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sábado, 26 noviembre 2011, 01:02 pm

More Timba in Stockholm

New Timba Group by Jonas Pomo

Jonas Pomo Once again I am amazed and confounded by the Cuba - Sweden connection. In a country where the entire population is only equivalent to New York City, we have now at least 8 timba bands that all produce original material at an international level. In addition there are a couple of groups that are currently doing timba covers and several son groups. I still don't know why Swedish musicians seem to be so attracted to timba, but why look a gift horse in the mouth? I just enjoy the fruits of their labors.

The newest timba group in Stockholm is so new it doesn't even have a name but it does have two original singles. Under the direction of 21-year old pianist Jonas Pomo and with the lovely Cecilia Ferrer on lead vocals, they are bringing timba fans a soulful timba. Jonas does the arrangements and he and Cecilia have worked on the lyrics together.

The first single “No Tiene Caso” is at Soundcloud now and will be released on iTunes and Spotify in early December. The second single, “Toco Fondo”, will be out in January.

Cecilia FerrerBandmembers: 
Jonas Pomo, piano & coros
Cecilia Ferrer, lead vocals
Pablo Cepeda, coros
Whitney Hernandez, coros
Linus Svanberg, congas
Magnus Almqvist, drums & timbales
Viktor Nyberg, bass
Simon Monserrat, güiro
Johan Nordfeldt, trumpet
Rickard Lindgren, trumpet
Peter Fredriksson, trombone
Lisa Bodelius, trombone
photo right: Cecilia Ferrer

What is the name of the band?
We don’t have a name yet. So far the band is going under my name, or just my last name "Pomo".

Do you have a homepage or myspace that people can visit?

It is coming soon!

Tell us about your music background. Where did you study and how did you get into salsa?
When I was young I sang in a choir and played violin and guitar. There was a lot of music in my home thought my childhood. Both of my parents are musicians. One of my older sisters dances salsa a lot and was always listening to Cuban music at home when we were younger. Maybe that’s where my interest was awakened. I attended elementary school at Adolf Fredriks music classes, which is a vocal school in Stockholm. When I was 13 I started to play piano and my first teacher, Arne Winald, played some salsa so he taught me some simple tumbaos that I built on.

  I studied a jazz in high school and during that time I got to know some of the musicians that played with Calixto Oviedo’s band which sometimes rehearsed at my school. I sat and listened to their rehearsals and snuck into concerts that I was actually too young to get in to. If memory serves I got thrown out between sets, [laughing]. It was Gunnar Thullberg, from Calle Real, who played piano in the band. I got to know him and went to see Calle Real as soon as they played in Stockholm. I even took a few lessons from him

When I was 18 I went to Argentina for 6 months and took private lessons from various musicians. I studied mostly tango and jazz there.

It was when I came back to Sweden that I began to get a lot of gigs as a musician. I played a lot with Derek January, a soul singer and bassist from Detroit. It was the best school you could imagine. Not only did I gain a lot of skill, but I also gained a lot of confidence as a musician and stage presence. I also started to play with several timba bands such as La Tremenda and La Liga Habanera. I have just completed a 2-year course in jazz at Skurups Folkhögskola n southern Sweden.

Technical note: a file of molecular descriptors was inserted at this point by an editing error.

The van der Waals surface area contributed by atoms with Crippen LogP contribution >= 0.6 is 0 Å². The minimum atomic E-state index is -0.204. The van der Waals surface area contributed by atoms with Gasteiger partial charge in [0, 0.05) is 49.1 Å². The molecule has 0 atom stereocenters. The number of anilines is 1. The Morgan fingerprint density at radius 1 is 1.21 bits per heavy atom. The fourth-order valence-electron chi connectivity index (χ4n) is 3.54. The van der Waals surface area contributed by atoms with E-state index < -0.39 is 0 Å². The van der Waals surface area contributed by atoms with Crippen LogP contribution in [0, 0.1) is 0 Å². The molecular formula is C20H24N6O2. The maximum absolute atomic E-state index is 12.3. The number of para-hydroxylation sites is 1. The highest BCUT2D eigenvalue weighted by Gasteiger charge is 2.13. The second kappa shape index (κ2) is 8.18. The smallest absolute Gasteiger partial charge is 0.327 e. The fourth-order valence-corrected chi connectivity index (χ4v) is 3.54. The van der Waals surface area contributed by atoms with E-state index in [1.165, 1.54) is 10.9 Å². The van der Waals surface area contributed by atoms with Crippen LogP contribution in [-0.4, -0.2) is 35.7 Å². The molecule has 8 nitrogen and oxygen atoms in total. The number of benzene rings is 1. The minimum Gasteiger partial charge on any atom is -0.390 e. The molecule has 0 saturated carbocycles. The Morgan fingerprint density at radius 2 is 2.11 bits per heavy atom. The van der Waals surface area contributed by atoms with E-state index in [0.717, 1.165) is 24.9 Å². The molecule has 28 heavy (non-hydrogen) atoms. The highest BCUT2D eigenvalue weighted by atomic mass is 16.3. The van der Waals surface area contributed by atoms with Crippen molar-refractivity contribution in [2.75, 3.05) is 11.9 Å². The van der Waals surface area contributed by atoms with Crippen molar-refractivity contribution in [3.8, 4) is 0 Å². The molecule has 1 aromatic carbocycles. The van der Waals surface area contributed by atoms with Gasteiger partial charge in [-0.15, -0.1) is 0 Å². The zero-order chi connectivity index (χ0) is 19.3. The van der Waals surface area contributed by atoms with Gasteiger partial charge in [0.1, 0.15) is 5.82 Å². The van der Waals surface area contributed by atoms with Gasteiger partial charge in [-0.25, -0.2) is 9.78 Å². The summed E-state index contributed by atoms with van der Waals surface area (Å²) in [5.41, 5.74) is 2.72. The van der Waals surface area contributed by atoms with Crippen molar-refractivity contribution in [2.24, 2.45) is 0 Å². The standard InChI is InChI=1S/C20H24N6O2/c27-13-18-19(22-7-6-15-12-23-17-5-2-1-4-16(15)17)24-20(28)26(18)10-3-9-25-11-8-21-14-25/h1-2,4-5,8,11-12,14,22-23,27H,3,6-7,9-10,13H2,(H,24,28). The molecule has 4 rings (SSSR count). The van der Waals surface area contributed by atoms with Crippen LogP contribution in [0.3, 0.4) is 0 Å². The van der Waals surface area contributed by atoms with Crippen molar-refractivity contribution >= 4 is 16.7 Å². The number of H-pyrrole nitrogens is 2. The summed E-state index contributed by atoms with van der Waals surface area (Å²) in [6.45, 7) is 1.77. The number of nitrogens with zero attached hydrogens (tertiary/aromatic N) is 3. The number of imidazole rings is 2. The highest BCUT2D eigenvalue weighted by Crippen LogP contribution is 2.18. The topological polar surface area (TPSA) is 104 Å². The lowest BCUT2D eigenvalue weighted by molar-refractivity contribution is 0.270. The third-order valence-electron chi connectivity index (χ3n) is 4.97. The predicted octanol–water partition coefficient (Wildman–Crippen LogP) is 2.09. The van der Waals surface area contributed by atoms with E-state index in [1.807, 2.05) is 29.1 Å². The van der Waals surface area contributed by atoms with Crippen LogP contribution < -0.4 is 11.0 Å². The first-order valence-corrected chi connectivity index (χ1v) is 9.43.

Were you always a timba fan or was that something that developed over time as you were exposed to more music?
I started to listen a lot to Issac Delgado, Manolito y Su Trabuco and NG La Banda when I ws in high school. Since then I’ve been stuck on it!

When did you form the group and what made you decide to take the step to start your own band?
I decided to do something of my own in January 2010. I had worked a bit with Cecilia then and it worked really well and I love her voice, so it was an obvious choice for me to ask her. I was living at the school in Skurup then and had a lot of time to sit and write.

How many songs have you recorded and are they available for purchase anywhere?
We have recorded two songs and are in the process of writing for that will be recorded in the beginning of 2012. “No Tiene Caso” is being released on iTunes and Spotify at the beginning of December. “Toco Fondo” is the name of the other song and it will be released in the beginning of January. We have just finished mastering both songs with Francisco Hernandez and ”No Tiene Caso” is up at soundcloud.

How would you describe the "sound" or "sello" of your arrangements?
The timba that I write has a lot of pop/soul. We don’t have any synth bass or other common “timba synth”. I only have rhodes in my recording, which I think give a fresh and a little new sound. I like grooves. I don’t want to clutter up my arrangements with too many breaks, etc.

What are your musical influences in terms of salsa/timba and also other genres that may influence your arrangements?
These particular songs were inspired by experiences and personal things. There are musicians who always inspire me: Astor Piazzolla, Issac Delgado, Herbie Hancock, Gonzalo Rubalcaba to name a few.

What immediate plans do you have for the band?
I want to have a release party at the beginning of February when all of my musicians will hopefully be in Sweden!  I am working hard on the new songs and I hope that the band can begin touring in 2012.

Click here to listen to the single “No Tiene Caso”

Pomoäs group recording session Pomo's group at the recording studio



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